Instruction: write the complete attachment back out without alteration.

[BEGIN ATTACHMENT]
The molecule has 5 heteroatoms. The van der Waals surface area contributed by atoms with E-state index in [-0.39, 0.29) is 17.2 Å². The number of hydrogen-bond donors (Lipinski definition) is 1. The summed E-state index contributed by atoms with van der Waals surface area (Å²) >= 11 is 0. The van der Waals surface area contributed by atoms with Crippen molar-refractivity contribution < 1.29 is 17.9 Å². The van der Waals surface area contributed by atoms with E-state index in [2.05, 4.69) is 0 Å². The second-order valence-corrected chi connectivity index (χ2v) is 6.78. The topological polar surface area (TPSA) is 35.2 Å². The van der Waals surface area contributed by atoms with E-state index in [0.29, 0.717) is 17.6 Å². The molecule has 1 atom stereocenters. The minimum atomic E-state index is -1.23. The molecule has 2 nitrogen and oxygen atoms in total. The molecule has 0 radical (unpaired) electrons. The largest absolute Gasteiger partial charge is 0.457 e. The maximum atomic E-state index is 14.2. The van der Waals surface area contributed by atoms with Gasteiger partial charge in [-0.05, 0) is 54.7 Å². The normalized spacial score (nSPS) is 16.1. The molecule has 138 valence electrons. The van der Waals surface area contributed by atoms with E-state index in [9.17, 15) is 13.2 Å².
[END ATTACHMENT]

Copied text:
The molecule has 5 heteroatoms. The van der Waals surface area contributed by atoms with E-state index in [-0.39, 0.29) is 17.2 Å². The number of hydrogen-bond donors (Lipinski definition) is 1. The summed E-state index contributed by atoms with van der Waals surface area (Å²) >= 11 is 0. The van der Waals surface area contributed by atoms with Crippen molar-refractivity contribution < 1.29 is 17.9 Å². The van der Waals surface area contributed by atoms with E-state index in [2.05, 4.69) is 0 Å². The second-order valence-corrected chi connectivity index (χ2v) is 6.78. The topological polar surface area (TPSA) is 35.2 Å². The van der Waals surface area contributed by atoms with E-state index in [0.29, 0.717) is 17.6 Å². The molecule has 1 atom stereocenters. The minimum atomic E-state index is -1.23. The molecule has 2 nitrogen and oxygen atoms in total. The molecule has 0 radical (unpaired) electrons. The largest absolute Gasteiger partial charge is 0.457 e. The maximum atomic E-state index is 14.2. The van der Waals surface area contributed by atoms with Gasteiger partial charge in [-0.05, 0) is 54.7 Å². The normalized spacial score (nSPS) is 16.1. The molecule has 138 valence electrons. The van der Waals surface area contributed by atoms with E-state index in [9.17, 15) is 13.2 Å².